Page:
New Policy Change: students' voices being heard

By: Dagney Palmer
If you are a student or teacher here at Tuscarora High School, you’ve probably heard some of the many negative things said about our new school. Many Students, especially at the beginning of the year, compared Tuscarora to a middle school, saying that the school’s rules were extremely harsh and restricting, especially compared to the rules they were used to at Heritage and Loudoun County High Schools.
The students have complained about the RISE reading rule, the no-electronics rule, and the new 20-20 rules, along with almost every other aspect of the Tuscarora Rule Policy. Everyone was whining about the rules, but no one was actually trying to make their feelings known to the SCA or administration– until now. Recently, several THS students have approached our principal, Ms. Jacobs, and other members of the administration about the issues they wanted changed.
One of these students was tenth grader Nathan Huet, who sent Ms. Jacobs a letter concerning food in class as well as homecoming decorations. The Homecoming committee had also been pleading with the staff to allow decorations for some time. At the last minute, Ms. Jacobs decided to allow each grade to decorate a hallway for Homecoming. “I think that the changed rules for study hall are the students’ first step in getting Tuscarora to be run like a high school, rather than a middle school,” Nathan commented.
As a result of these students’ determination to make this school their own, a new policy change came into effect on Thursday, November 4th. This new rule allows students to listen to iPods and mp3 players during study hall (after RISE reading time), and to have a snack during the first ten minutes of second and sixth block. Most students were ecstatic about being given more freedom in the school setting. This policy change shows that the administration is willing to compromise and listen to the ideas of the students.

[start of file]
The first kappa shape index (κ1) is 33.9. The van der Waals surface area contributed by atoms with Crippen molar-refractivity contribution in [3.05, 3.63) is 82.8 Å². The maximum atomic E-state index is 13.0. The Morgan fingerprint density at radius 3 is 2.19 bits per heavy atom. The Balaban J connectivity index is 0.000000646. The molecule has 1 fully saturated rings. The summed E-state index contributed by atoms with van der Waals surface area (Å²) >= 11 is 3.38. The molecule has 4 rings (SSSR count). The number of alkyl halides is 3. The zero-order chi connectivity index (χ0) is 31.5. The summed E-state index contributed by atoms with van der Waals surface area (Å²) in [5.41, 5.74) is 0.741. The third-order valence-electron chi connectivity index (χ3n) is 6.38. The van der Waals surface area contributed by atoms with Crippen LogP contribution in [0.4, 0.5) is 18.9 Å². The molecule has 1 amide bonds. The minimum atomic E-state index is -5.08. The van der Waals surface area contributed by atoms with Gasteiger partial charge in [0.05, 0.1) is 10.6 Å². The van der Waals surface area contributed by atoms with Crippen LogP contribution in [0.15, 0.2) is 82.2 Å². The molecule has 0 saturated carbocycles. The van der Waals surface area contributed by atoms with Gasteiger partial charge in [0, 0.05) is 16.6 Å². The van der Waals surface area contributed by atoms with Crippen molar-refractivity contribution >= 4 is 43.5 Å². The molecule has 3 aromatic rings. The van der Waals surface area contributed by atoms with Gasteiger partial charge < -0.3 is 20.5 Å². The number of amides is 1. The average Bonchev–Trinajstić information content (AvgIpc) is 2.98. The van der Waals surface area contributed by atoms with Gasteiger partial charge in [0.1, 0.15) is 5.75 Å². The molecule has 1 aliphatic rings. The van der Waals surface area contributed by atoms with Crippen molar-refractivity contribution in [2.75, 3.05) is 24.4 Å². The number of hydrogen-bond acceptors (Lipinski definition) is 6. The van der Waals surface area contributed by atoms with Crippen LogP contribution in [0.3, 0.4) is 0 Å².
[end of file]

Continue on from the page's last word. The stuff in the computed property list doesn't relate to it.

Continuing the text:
With this new policy change, the administration has proved that they are taking the students’ opinions into account when addressing certain issues. During an earlier interview Ms. Jacobs said she is, “willing to negotiate some issues… but students need to feel that they can come to me to address them.”
Why did it take so long for this rule to get passed? Well, the administration was hesitant to make these changes because they feared that having music and food in class would be disruptive to other students and staff. Tuscarora students argued that because of the late lunch shifts they need sustenance to stay attentive during class, and that listening to music helps them focus on their work during study hall. Luckily, the THS administration was able to agree on a rule change that can be beneficial to all members of the Tuscarora Nation.